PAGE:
Meeting consumer demand for electronic payment

Fumbling for the right change in your wallet used to be painful. For years it had the potential to be a major source of frustration at supermarket checkouts, coffee shop counters and train stations all over Australia.

Thanks to technology, these moments have become less common – with the rise of electronic payment methods, and our trusty cards and phones always by our side. Who would’ve ever thought that we’d be able to pay for things with just a swipe of our phone? As a nation, we’re no longer as reliant on cash to get through the day.

Plenty has been said about a cashless future. Most conversations question the legitimacy of this move – what will be the deadline for phasing out cash and what does this mean for those who prefer to use bank notes? And yet for many consumers, this cashless society is already here.

Infographic- Electronic payments on the rise

Australian Tax Office research shows more than 75% of all consumer transactions are now electronic. On average, we’re carrying less than $50 at any time. We prefer to use our cards for any purchase over $10. Thanks to initiatives such as the New Payments Platform (NPP) and PayID, which make it easier to transfer money in real time, this trend is likely to only continue.

It used to be a status symbol if you could walk into a dealership and pay cash for a new car. Today, most Australians aren’t even prepared to count out spare change for their morning coffees. They prefer to pay electronically, even for traditional cash transactions such as buying the groceries (75%) or paying a tradesperson (66%).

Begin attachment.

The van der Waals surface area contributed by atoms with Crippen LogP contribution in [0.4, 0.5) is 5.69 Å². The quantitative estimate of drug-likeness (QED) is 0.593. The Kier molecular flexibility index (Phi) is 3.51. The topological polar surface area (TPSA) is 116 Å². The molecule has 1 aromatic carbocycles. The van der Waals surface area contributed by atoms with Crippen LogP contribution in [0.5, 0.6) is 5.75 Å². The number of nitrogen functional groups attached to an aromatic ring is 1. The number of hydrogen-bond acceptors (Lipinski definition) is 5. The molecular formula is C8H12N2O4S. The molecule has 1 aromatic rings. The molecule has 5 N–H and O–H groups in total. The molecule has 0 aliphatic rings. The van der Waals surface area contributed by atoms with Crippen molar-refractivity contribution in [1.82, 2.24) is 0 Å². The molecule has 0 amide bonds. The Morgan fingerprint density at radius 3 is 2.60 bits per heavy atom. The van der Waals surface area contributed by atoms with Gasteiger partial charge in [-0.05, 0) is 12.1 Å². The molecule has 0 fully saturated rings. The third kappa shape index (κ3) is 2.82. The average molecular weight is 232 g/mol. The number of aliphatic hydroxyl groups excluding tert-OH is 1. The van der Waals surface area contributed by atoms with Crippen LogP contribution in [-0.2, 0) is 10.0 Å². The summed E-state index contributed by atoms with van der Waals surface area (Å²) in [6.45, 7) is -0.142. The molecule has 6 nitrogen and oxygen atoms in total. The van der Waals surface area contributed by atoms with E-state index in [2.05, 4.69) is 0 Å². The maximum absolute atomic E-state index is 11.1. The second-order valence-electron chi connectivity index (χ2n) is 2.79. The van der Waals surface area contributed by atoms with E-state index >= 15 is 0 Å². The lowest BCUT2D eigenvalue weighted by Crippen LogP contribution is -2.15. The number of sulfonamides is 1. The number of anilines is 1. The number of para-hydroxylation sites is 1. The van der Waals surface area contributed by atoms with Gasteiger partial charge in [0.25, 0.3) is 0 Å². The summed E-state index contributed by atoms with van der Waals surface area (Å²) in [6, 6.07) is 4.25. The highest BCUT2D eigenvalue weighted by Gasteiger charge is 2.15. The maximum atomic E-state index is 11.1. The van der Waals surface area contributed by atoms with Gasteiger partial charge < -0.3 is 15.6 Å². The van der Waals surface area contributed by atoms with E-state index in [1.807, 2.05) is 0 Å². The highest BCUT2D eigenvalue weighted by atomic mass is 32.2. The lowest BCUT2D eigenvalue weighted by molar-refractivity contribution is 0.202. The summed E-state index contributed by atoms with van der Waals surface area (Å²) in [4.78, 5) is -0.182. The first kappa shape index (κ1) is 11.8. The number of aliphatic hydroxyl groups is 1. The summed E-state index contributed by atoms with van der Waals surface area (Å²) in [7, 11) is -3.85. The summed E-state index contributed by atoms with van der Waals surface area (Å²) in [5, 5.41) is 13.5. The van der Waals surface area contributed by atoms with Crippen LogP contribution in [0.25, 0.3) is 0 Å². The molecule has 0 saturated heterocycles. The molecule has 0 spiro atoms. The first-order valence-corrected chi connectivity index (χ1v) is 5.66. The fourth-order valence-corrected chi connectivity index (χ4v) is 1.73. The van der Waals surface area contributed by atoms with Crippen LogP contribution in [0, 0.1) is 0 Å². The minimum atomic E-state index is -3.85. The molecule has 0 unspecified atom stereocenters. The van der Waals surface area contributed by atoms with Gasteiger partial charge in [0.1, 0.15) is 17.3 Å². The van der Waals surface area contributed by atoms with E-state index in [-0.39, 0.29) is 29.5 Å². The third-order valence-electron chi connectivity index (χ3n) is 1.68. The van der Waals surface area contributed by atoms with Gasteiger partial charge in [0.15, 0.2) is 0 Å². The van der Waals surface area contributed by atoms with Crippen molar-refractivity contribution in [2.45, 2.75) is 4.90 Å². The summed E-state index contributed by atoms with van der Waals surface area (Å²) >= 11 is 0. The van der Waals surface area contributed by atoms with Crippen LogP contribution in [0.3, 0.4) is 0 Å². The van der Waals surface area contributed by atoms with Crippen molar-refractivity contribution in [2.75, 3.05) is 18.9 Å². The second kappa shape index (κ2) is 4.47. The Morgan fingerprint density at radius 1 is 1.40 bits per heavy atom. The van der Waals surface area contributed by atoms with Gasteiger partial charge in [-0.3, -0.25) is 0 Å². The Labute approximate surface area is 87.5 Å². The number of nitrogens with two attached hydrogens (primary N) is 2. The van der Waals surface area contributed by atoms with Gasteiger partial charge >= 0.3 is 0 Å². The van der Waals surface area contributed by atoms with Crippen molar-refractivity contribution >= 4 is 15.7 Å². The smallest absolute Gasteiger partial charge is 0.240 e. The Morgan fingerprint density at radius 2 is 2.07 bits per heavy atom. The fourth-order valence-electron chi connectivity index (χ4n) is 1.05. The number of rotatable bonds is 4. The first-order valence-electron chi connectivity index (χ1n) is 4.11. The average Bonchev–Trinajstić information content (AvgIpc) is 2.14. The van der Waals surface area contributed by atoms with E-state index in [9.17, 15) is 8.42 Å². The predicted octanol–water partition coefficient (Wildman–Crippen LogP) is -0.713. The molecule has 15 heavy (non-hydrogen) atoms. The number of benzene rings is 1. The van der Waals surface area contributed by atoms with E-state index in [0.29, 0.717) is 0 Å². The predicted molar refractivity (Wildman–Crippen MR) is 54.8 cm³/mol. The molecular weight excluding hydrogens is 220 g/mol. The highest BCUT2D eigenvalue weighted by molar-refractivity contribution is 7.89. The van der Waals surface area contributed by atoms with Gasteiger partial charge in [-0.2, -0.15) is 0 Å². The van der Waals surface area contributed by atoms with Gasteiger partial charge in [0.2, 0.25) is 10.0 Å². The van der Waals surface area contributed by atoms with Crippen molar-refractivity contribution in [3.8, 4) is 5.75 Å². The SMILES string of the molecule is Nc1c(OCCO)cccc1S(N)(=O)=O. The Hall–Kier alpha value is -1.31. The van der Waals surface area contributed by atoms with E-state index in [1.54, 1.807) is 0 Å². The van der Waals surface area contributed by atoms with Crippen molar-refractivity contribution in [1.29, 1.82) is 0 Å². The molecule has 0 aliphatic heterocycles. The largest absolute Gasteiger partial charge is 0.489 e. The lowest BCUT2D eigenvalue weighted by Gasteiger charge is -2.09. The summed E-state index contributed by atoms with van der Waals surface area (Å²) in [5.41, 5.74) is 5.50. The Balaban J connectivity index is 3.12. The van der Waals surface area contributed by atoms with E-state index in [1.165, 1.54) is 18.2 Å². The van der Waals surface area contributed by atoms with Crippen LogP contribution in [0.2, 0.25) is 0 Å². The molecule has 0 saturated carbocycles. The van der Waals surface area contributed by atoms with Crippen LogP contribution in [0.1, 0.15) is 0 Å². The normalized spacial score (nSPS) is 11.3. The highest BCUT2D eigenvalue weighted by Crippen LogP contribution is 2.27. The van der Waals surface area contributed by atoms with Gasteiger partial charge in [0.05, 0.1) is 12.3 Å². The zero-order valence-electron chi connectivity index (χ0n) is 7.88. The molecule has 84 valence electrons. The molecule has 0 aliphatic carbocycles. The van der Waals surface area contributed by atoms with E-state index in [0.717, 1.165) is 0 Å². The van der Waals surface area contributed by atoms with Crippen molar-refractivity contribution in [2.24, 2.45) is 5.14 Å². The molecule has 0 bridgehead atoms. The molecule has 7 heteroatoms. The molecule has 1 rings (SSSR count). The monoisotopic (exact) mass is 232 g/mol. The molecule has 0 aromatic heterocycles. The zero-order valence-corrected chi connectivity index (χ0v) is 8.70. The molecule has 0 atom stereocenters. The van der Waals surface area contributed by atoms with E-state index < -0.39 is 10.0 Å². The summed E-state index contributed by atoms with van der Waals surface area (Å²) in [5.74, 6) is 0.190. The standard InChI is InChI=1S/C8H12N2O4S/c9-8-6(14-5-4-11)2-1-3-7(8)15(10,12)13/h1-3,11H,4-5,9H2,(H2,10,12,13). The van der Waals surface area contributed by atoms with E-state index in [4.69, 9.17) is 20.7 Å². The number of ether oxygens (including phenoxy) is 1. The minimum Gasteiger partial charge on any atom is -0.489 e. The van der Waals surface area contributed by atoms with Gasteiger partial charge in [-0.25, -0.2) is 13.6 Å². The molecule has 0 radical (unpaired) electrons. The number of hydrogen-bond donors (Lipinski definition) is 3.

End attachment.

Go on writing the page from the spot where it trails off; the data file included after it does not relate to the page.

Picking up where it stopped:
The cultural shift towards cashless payments is being driven by consumers. They live in a digital world where e-payments are quick, convenient and secure. They don’t want to carry large sums of cash or go digging around for paper receipts when things go wrong.

The research found 90% of businesses already use electronic payments, with 74% saying small businesses that only accept cash will alienate some customers. It also found that generally, the younger you are, the less likely you are to carry cash. Millennials said they hardly carry any cash at all, and expect to use electronic payments for all transactions.

For retailers, it’s about being prepared for this increasingly cashless society – or risk turning customers away.

There are lots of advantages when it comes to using electronic record keeping and payment systems, and they can help you adapt to an increasingly cashless society. By investing in an electronic payment facility, you’ll be able to make it quicker and easier for your business and your customers.

You can find out more about electronic payment systems at

For more information on tools and services to support your small business, visit



Retail Voice CEO Message: 20 September 2023

Last week, the ARA convened our inaugural Retail Crime Symposium, bringing together representatives from the nation’s top major retailers face-to-face to address this pressing issue. Distinguished speakers at the symposium

The importance of R U OK? Day

September 14 is R U OK? Day in Australia, where millions of people around Australia will take the time to check in with family, friends and peers to ask if

Retail Voice CEO Message: 6 September 2023

On Monday, the Federal Government tabled Tranche 3 of its controversial workplace relations reforms, the Closing the Loopholes Bill. The ARA released a media statement opposing the Bill, which seeks